Review Nepal News

Protect the territory and integrity of the nation
  Kathmandu, Nepal      May 18 2020

Inauguration of the road constructed by the Indian through Lipulekh to join with China has sparked uproar in every spectrum of life, particularly in the political and diplomatic level, even though the encroachment of Nepali territory in the borders is not a new issue for the country. Not only the government but also the political parties regardless of government head Nepal Communist party (NCP) and the main opposition Nepali Congress (NC) but others have condemned the move. Student organizations affiliated to the different political parties and the civil society members have hit the streets protesting the unilateral construction of road in the Nepali land. Likewise, Nepalese nationals living around the world have also come down heavily upon India’s act through various social media.
The univocal voices raised from all the sectors is that the construction of the strategic link road by India that connects Dharchula of the Indian State of Uttarakhand with the Tibetan Autonomous Region (TAR) of China via the Lipulekh Pass is the sheer infringement on Nepal's territorial integrity by violating the treaty signed by the two countries, international laws and practices. It is likely that the ritual trend of the ongoing protest would result nothing to retrieve the encroached land because none of the government and political parties can dare to challenge the India.  
With the emergence of the issue, the government and political parties pretended to have informed just recently about the construction of road in the Nepali territory. This will be a matter of shame for the nation if our government and political parties were informed only after India's Defense Minister Rajnath Singh announced the completion of the link road ‘to be used by Indian pilgrims to go to Mansarovar of Tibet via the Lipu Lekh Pass. As the saga of border encroachment has a long history, blame goes to all the rulers including the recent one government. The construction of the 17-km-long stretch road that entirely lies in the Nepali territory was begun since 2008.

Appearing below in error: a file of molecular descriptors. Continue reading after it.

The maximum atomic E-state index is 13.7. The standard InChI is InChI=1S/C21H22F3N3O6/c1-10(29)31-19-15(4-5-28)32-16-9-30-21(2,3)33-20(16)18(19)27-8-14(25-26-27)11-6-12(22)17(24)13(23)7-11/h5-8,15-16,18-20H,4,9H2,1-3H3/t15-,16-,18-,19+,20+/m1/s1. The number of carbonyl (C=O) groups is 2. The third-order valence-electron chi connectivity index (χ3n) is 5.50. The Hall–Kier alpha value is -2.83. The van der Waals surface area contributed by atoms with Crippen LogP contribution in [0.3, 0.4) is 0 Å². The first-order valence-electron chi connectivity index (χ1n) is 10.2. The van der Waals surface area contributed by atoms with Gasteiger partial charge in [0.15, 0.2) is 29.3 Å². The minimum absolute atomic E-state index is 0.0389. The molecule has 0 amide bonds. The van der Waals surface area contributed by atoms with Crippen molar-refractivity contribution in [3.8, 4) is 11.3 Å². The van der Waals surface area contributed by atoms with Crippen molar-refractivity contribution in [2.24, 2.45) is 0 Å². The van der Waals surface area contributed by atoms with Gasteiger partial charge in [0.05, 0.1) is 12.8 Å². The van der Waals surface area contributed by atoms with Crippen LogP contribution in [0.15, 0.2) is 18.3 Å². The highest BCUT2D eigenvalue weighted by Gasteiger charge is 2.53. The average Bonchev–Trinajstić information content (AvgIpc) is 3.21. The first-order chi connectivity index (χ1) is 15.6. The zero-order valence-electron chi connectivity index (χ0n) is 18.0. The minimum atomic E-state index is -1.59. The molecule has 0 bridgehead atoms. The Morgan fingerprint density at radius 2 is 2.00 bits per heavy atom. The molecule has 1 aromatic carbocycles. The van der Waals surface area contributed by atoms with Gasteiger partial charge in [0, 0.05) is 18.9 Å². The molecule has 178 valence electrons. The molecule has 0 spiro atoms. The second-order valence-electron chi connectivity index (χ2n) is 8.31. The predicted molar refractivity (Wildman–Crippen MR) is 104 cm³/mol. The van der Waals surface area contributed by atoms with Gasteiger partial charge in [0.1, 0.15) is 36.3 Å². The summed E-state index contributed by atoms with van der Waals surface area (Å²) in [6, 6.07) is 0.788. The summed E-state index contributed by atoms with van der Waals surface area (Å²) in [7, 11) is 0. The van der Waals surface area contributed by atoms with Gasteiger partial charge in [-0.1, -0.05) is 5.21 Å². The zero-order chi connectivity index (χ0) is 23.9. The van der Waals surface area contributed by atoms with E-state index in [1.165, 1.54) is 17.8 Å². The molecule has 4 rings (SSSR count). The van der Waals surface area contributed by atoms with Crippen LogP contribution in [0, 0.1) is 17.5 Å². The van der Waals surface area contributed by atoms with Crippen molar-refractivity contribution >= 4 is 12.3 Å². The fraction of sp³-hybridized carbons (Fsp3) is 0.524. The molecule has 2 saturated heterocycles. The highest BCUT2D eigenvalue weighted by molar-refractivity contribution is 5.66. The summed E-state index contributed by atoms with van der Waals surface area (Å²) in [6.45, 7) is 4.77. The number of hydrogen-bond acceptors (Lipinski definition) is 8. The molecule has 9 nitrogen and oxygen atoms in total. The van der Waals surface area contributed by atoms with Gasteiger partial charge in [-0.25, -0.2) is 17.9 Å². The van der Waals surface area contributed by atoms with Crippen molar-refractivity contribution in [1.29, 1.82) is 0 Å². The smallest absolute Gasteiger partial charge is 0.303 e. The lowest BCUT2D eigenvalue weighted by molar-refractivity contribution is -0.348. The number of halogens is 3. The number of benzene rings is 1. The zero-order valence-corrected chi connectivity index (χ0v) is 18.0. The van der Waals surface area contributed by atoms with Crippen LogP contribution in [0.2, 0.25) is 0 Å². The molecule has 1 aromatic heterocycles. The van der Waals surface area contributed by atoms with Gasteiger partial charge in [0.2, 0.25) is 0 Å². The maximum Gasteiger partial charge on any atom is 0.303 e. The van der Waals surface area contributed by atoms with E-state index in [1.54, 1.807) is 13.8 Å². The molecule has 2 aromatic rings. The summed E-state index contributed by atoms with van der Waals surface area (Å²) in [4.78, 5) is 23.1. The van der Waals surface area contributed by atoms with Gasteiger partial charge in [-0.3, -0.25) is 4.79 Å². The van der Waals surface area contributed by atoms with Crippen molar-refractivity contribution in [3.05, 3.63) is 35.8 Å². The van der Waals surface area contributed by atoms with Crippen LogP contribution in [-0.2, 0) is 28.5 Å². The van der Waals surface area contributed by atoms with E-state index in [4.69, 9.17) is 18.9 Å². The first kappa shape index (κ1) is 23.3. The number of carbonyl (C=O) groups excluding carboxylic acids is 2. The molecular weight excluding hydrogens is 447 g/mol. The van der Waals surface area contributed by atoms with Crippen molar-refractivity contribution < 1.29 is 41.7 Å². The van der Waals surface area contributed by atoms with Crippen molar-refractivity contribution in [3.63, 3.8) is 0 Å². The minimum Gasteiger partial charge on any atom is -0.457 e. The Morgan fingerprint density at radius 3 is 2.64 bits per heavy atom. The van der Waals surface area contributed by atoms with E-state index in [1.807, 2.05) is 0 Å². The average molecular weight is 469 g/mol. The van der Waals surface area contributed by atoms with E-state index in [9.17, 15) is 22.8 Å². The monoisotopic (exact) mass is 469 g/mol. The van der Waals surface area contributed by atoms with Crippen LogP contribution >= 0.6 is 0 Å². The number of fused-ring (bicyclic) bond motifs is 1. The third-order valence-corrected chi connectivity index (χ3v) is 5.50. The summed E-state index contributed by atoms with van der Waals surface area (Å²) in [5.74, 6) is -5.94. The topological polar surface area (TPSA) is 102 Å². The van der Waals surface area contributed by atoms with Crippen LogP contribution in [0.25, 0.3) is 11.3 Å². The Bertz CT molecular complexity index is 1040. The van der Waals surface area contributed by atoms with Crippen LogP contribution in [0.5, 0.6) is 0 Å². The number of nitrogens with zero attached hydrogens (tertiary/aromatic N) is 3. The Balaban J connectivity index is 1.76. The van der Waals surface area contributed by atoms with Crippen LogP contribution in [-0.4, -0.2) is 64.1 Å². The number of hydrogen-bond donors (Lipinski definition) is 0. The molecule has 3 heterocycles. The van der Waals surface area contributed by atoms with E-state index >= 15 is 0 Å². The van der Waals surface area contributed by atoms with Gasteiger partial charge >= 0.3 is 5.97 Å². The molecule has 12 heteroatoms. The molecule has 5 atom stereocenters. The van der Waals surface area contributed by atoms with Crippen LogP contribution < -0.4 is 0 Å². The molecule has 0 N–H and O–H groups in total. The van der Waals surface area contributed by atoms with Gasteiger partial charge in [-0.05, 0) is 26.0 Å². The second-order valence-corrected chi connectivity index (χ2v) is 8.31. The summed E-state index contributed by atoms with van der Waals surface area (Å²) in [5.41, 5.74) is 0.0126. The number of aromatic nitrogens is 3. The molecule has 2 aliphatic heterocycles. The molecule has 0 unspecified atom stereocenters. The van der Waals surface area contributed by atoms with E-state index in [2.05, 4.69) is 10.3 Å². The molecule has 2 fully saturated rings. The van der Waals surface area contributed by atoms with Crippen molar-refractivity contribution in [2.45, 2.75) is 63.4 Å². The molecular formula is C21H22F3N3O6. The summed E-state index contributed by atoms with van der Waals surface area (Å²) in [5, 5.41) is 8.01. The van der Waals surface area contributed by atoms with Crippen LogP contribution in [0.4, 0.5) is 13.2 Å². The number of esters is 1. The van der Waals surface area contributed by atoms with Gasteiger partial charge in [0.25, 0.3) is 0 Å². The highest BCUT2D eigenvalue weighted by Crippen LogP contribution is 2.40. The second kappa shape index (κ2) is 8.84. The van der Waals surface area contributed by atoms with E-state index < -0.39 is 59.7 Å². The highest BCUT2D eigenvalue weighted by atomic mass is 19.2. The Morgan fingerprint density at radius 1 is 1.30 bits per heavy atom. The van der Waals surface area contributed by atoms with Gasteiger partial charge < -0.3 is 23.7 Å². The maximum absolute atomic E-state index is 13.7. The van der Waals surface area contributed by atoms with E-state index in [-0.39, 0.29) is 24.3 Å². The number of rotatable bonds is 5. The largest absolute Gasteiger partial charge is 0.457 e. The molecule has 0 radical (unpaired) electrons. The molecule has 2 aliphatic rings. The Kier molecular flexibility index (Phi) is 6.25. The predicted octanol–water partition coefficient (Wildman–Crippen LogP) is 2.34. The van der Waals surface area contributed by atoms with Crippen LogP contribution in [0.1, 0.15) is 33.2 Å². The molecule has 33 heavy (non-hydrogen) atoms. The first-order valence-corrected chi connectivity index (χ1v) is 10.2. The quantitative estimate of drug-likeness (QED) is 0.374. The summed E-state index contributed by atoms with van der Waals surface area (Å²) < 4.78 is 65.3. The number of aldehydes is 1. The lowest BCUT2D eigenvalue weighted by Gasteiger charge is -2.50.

History suggests that Nepal had allowed India to station its army in Kalapani during the India-China war in 1962. Since then, it has continuously been encroaching whole the area of Limpiyadhura, Kalapani and Lipu Lekh considering to the region of strategic importance. As India has also put in place a three-layer security mechanism- Sashastra Seema Bal (SSB), Indo-Tibetan Border Police (ITBP) and Indian Army in the Limpiyadhura, Kalapani and Lipulekh region, the issue had begun to emerge even in the parliament. But, none of the governments in the past had taken appropriate initiatives to settle the issue through the political and diplomatic level. The latest saga of decade long apathy was exposed once India had unveiled a new political map through its Home Ministry placing Kalapani inside the Indian borders on November 2. The revelation of new political map has indicated that India is not ready even to agree the land as disputed area.  
Though the blames does not necessarily go only to the incumbent government but others for keeping the Kalapani issue at the backburner, incumbent government should take the responsibility for the delay to publish its own political map to counter the India controversial move. As India has not only officially claimed the Nepali land but unilaterally constructed the roads going against the treaty between the two countries and international laws, the government should not delay even to knock the door of the international court even if the diplomatic and political efforts failed to retrieve the encroached land. Nepal can easily retrieve the encroached land if it dare to present evidences including the Sugauli Treaty signed between Nepal and the then East India Company in 1816, that clearly states that the Mahakali River, which originates from Limpiyadhura was the border between Nepal and India. This will be sufficient to retrieve the Nepali land including the Kalapani and Lipu Lekh.